September 2019
Volume 19, Issue 10
Open Access
Vision Sciences Society Annual Meeting Abstract  |   September 2019
The Neural Underpinning of Abstracting Emotion from Facial Expressions
Author Affiliations & Notes
  • Yi-Chen Kuo
    Department of Psychology and Center for Research in Cognitive Sciences, National Chung Cheng University, Chiayi, Taiwan
  • Ya-Yun Chen
    Department of Psychology and Center for Research in Cognitive Sciences, National Chung Cheng University, Chiayi, Taiwan
  • Gary C.-W. Shyi
    Department of Psychology and Center for Research in Cognitive Sciences, National Chung Cheng University, Chiayi, Taiwan
    Advanced Institute of Manufacturing with High-tech Innovations, National Chung Cheng University, Chiayi, Taiwan
Journal of Vision September 2019, Vol.19, 182. doi:https://doi.org/10.1167/19.10.182
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      Yi-Chen Kuo, Ya-Yun Chen, Gary C.-W. Shyi; The Neural Underpinning of Abstracting Emotion from Facial Expressions. Journal of Vision 2019;19(10):182. doi: https://doi.org/10.1167/19.10.182.

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      © ARVO (1962-2015); The Authors (2016-present)

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Abstract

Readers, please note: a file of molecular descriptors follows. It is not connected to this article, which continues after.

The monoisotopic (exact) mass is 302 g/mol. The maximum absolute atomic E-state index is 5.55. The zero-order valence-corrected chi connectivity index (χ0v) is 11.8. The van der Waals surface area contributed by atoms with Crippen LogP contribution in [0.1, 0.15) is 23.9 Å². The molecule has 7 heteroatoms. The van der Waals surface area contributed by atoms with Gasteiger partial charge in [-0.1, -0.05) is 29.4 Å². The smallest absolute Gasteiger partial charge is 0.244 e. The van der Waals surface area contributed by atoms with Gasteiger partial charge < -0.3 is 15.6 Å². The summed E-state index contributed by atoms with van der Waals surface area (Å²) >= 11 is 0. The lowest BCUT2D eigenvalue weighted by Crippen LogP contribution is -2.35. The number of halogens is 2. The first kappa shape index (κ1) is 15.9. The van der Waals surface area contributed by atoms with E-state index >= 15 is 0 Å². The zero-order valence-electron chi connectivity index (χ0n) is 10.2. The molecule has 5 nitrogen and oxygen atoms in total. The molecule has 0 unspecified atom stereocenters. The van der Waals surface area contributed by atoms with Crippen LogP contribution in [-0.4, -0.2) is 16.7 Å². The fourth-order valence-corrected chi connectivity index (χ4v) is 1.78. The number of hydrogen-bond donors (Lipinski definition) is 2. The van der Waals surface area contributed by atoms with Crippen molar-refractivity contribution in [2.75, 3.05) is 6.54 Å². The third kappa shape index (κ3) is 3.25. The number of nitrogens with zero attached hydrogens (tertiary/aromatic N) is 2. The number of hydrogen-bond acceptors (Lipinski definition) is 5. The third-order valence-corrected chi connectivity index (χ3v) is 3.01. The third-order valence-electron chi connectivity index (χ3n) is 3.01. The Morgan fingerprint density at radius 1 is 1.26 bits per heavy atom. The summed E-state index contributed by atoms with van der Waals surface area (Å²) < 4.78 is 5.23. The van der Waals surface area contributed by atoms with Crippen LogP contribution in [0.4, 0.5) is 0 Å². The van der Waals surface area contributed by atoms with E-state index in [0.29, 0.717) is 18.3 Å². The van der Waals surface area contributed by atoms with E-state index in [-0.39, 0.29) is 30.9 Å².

Abstraction bridges the perception and cognition, minimizing the storage of information, while speeding up processing. In our previous study (Kuo, Shyi, & Chen, 2017, VSS), we found behavioral evidence suggesting that people applied the abstraction strategy of image-label-conversion (ILC) when they were asked to judge others’ facial expressions. Some neuroimaging studies have revealed brain regions related to labeling, and others have demonstrated areas underneath the processing of facial expression. However, cortical representations underlying facial expression labeling have not been probed directly. In the present study, we compared cortical activations in three conditions, including BaseFace, BaseLabel, and BaseFace, to investigate the brain regions that are involved in the process of ILC. In the BaseFace condition, participants were to match facial expressions from the same identity. In the BaseLabel condition, they had to choose between a pair of affective labels the one that matches a previously displayed facial expression, which presumably would prompt them to apply the ILC strategy. Finally, in the FaceCue condition, participants were to match two faces of different identities but exhibiting the same expression, which may adopt the ILC twice. The contrasts of brain activation between the three conditions showed that the right ventral lateral prefrontal cortex (rVLPFC), left fusiform gyrus, dorsal lateral prefrontal cortex (DLPFC), and anterior cingulate cortex (ACC) were significantly activated when participants applied the ILC. Moreover, the ROI analyses showed that (a) the rVLPFC was negatively correlated with the accuracy under the conditions where the ILC was used, (b) the rDLPFC was negatively correlated with the accuracy of BaseLabel condition under the contrast of BaseLabel > BaseFace, and (c) the activation of lFFG negatively predicted the performance of both the FaceCue and the BaseLabel conditions. Taken together, these findings highlight a network of cortical representations that may underpin the emotional abstraction of facial expressions.

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